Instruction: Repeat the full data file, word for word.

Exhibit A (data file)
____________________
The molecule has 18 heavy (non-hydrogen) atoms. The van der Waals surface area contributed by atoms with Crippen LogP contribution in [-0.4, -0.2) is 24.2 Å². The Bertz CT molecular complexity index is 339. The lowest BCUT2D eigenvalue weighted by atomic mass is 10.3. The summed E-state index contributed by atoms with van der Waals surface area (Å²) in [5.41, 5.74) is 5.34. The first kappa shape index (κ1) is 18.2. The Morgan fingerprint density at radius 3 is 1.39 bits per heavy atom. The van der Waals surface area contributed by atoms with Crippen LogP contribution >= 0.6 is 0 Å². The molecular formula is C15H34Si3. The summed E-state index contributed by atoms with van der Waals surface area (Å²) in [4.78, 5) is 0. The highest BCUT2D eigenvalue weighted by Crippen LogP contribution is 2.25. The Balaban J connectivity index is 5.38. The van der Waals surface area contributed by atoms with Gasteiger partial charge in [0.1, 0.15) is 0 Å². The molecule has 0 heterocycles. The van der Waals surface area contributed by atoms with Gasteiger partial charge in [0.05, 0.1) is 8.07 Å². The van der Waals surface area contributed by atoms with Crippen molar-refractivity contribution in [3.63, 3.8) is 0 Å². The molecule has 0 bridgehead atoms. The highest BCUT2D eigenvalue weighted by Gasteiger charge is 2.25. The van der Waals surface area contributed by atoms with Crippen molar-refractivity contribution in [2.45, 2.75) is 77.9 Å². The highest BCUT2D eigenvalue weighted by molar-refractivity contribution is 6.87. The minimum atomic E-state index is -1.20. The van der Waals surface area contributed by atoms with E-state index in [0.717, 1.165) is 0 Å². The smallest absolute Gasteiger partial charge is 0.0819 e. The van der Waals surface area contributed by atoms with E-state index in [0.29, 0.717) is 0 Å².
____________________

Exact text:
The molecule has 18 heavy (non-hydrogen) atoms. The van der Waals surface area contributed by atoms with Crippen LogP contribution in [-0.4, -0.2) is 24.2 Å². The Bertz CT molecular complexity index is 339. The lowest BCUT2D eigenvalue weighted by atomic mass is 10.3. The summed E-state index contributed by atoms with van der Waals surface area (Å²) in [5.41, 5.74) is 5.34. The first kappa shape index (κ1) is 18.2. The Morgan fingerprint density at radius 3 is 1.39 bits per heavy atom. The van der Waals surface area contributed by atoms with Crippen LogP contribution >= 0.6 is 0 Å². The molecular formula is C15H34Si3. The summed E-state index contributed by atoms with van der Waals surface area (Å²) in [4.78, 5) is 0. The highest BCUT2D eigenvalue weighted by Crippen LogP contribution is 2.25. The Balaban J connectivity index is 5.38. The van der Waals surface area contributed by atoms with Gasteiger partial charge in [0.1, 0.15) is 0 Å². The molecule has 0 heterocycles. The van der Waals surface area contributed by atoms with Gasteiger partial charge in [0.05, 0.1) is 8.07 Å². The van der Waals surface area contributed by atoms with Crippen molar-refractivity contribution in [3.63, 3.8) is 0 Å². The molecule has 0 bridgehead atoms. The highest BCUT2D eigenvalue weighted by Gasteiger charge is 2.25. The van der Waals surface area contributed by atoms with Crippen molar-refractivity contribution in [2.45, 2.75) is 77.9 Å². The highest BCUT2D eigenvalue weighted by molar-refractivity contribution is 6.87. The minimum atomic E-state index is -1.20. The van der Waals surface area contributed by atoms with E-state index in [0.717, 1.165) is 0 Å². The smallest absolute Gasteiger partial charge is 0.0819 e. The van der Waals surface area contributed by atoms with E-state index in [0.29, 0.717) is 0 Å².